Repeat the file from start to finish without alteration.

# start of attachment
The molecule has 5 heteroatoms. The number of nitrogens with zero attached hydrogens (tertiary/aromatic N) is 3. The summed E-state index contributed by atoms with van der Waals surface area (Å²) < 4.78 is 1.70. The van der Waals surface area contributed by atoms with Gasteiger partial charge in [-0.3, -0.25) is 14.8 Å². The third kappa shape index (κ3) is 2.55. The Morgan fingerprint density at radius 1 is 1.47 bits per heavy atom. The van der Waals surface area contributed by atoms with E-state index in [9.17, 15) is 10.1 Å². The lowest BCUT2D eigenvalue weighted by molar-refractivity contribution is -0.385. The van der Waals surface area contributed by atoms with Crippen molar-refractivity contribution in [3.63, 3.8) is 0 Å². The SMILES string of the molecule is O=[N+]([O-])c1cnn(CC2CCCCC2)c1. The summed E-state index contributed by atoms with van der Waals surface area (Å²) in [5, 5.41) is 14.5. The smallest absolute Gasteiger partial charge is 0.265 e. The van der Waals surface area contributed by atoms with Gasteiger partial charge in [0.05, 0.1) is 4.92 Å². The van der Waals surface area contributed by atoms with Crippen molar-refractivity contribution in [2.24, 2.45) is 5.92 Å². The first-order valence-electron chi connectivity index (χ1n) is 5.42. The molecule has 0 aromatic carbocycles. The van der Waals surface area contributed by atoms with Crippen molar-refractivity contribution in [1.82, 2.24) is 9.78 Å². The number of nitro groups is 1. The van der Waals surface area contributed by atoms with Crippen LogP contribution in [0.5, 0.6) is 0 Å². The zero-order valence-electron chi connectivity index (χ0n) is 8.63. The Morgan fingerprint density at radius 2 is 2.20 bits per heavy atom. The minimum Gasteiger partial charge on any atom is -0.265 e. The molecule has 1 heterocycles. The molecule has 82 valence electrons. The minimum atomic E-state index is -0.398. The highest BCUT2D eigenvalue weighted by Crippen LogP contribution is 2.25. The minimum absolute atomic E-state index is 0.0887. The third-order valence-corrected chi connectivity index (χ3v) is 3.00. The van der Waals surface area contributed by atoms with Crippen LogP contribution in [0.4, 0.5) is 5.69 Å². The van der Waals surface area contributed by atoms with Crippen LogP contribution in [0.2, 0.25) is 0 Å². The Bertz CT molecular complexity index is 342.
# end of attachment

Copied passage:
The molecule has 5 heteroatoms. The number of nitrogens with zero attached hydrogens (tertiary/aromatic N) is 3. The summed E-state index contributed by atoms with van der Waals surface area (Å²) < 4.78 is 1.70. The van der Waals surface area contributed by atoms with Gasteiger partial charge in [-0.3, -0.25) is 14.8 Å². The third kappa shape index (κ3) is 2.55. The Morgan fingerprint density at radius 1 is 1.47 bits per heavy atom. The van der Waals surface area contributed by atoms with E-state index in [9.17, 15) is 10.1 Å². The lowest BCUT2D eigenvalue weighted by molar-refractivity contribution is -0.385. The van der Waals surface area contributed by atoms with Crippen molar-refractivity contribution in [3.63, 3.8) is 0 Å². The SMILES string of the molecule is O=[N+]([O-])c1cnn(CC2CCCCC2)c1. The summed E-state index contributed by atoms with van der Waals surface area (Å²) in [5, 5.41) is 14.5. The smallest absolute Gasteiger partial charge is 0.265 e. The van der Waals surface area contributed by atoms with Gasteiger partial charge in [0.05, 0.1) is 4.92 Å². The van der Waals surface area contributed by atoms with Crippen molar-refractivity contribution in [2.24, 2.45) is 5.92 Å². The first-order valence-electron chi connectivity index (χ1n) is 5.42. The molecule has 0 aromatic carbocycles. The van der Waals surface area contributed by atoms with Crippen molar-refractivity contribution in [1.82, 2.24) is 9.78 Å². The number of nitro groups is 1. The van der Waals surface area contributed by atoms with Crippen LogP contribution in [0.5, 0.6) is 0 Å². The zero-order valence-electron chi connectivity index (χ0n) is 8.63. The Morgan fingerprint density at radius 2 is 2.20 bits per heavy atom. The minimum Gasteiger partial charge on any atom is -0.265 e. The molecule has 1 heterocycles. The molecule has 82 valence electrons. The minimum atomic E-state index is -0.398. The highest BCUT2D eigenvalue weighted by Crippen LogP contribution is 2.25. The minimum absolute atomic E-state index is 0.0887. The third-order valence-corrected chi connectivity index (χ3v) is 3.00. The van der Waals surface area contributed by atoms with Crippen LogP contribution in [0.4, 0.5) is 5.69 Å². The van der Waals surface area contributed by atoms with Crippen LogP contribution in [0.2, 0.25) is 0 Å². The Bertz CT molecular complexity index is 342.